Friday, February 12, 2010

McDonald's and Sweaters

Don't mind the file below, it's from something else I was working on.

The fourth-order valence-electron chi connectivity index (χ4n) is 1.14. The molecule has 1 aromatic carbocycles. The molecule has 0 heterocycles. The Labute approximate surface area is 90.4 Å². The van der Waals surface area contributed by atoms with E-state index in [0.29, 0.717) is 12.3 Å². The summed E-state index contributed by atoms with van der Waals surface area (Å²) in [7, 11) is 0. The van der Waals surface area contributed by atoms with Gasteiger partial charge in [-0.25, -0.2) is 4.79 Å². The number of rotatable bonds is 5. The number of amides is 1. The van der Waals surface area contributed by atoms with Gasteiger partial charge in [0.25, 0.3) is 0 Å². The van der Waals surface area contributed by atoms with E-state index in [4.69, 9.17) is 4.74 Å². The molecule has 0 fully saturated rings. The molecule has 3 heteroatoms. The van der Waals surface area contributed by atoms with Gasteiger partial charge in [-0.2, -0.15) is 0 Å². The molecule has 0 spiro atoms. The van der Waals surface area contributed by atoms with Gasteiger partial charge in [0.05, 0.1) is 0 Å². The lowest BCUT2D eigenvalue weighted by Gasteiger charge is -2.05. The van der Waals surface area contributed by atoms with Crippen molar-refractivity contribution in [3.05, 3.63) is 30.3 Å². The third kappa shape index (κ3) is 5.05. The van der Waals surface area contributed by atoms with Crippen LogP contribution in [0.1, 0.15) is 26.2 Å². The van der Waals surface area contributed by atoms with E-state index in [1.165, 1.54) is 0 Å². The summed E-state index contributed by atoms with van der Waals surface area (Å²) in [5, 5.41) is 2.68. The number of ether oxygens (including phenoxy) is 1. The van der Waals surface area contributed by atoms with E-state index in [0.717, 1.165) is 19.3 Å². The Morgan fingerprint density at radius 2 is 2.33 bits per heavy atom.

When I want a break from office politics I have lunch at the McDonald's on W171st & Broadway.  I like to people watch there, and on the way I can do some shopping.  All kinds of things are sold off tables on the streets of Washington Heights (Lancome moisturizer, lipstick, gloves, books, shoes, you name it).   Today I stopped by the $2 sweater guy.  He sometimes shows up on the corner of W170th and Broadway selling fresh from the factory (still in the cellophane!) sweaters for two dollars.  Since you can't open the packages, it can be a hit or miss affair.  But you can't beat the price, the guy is always friendly, and once I hit the jackpot with a green cashmere blend cardigan.  That was when a woman in my office berated me, not because I'd taken a lunch break but because she assumed the sweaters were stolen.  My take is this: if the guy is selling sweaters for $2 on the street (especially if he's standing in partially melted snow drifts like he was today) he probably needs the money.  There's stronger stuff that he could be selling on the street, and I'd rather give my business to him than to companies who over charge for sweaters made in the sweatshops of the Developing World.  So, with my $2 sweaters in hand, I walked into a music-less McDonald's.  Usually there's bachata playing at the walk-up window (in Manhattan the McDonald's are better for your health-- you don't drive up, you walk up), and soul playing inside.  Today conversations compensated for the music. I sat in a high traffic area, watching and listening (in this McDonald's you're more likely to hear Spanish than English).  A little boy scurried back and forth to the serve-yourself soda fountain.  His eyes lit up with a devious gleam over breaking the rules (you're only supposed to fill up once, but everyone looks the other way here).  Gradually I became aware of the conversation behind me.  A man boasted to a woman how he had been paid $4 an hour to do apartment repairs.  "Off the books," he said, "But sometimes the owners would give me big tips to make up for it.  Once I got $1500 at Christmas.  The boss got nada."  But the boss must have found out, because he started sending the man to different buildings where the tips dried up.  He was back to $4 an hour.  Now, his voice darkened, he had nothing, not even $4 an hour.  That's when the sound system blasted into action with, "She gives me love, love, love, love, crazy love!"  That drew my attention to the red heart-shaped balloons decorating the cash registers and the Valentine's streamers hanging from the ceiling.  Suddenly the place felt like a party.  I half expected Cookie Monster to appear with a basket of free Valentine's Day chocolates.  But there ain't no free lunch in life, and that didn't happen.  After I finished my Big Mac, I walked out the door and  past the walk-up window.  It was playing bachata again and everything was back to normal.

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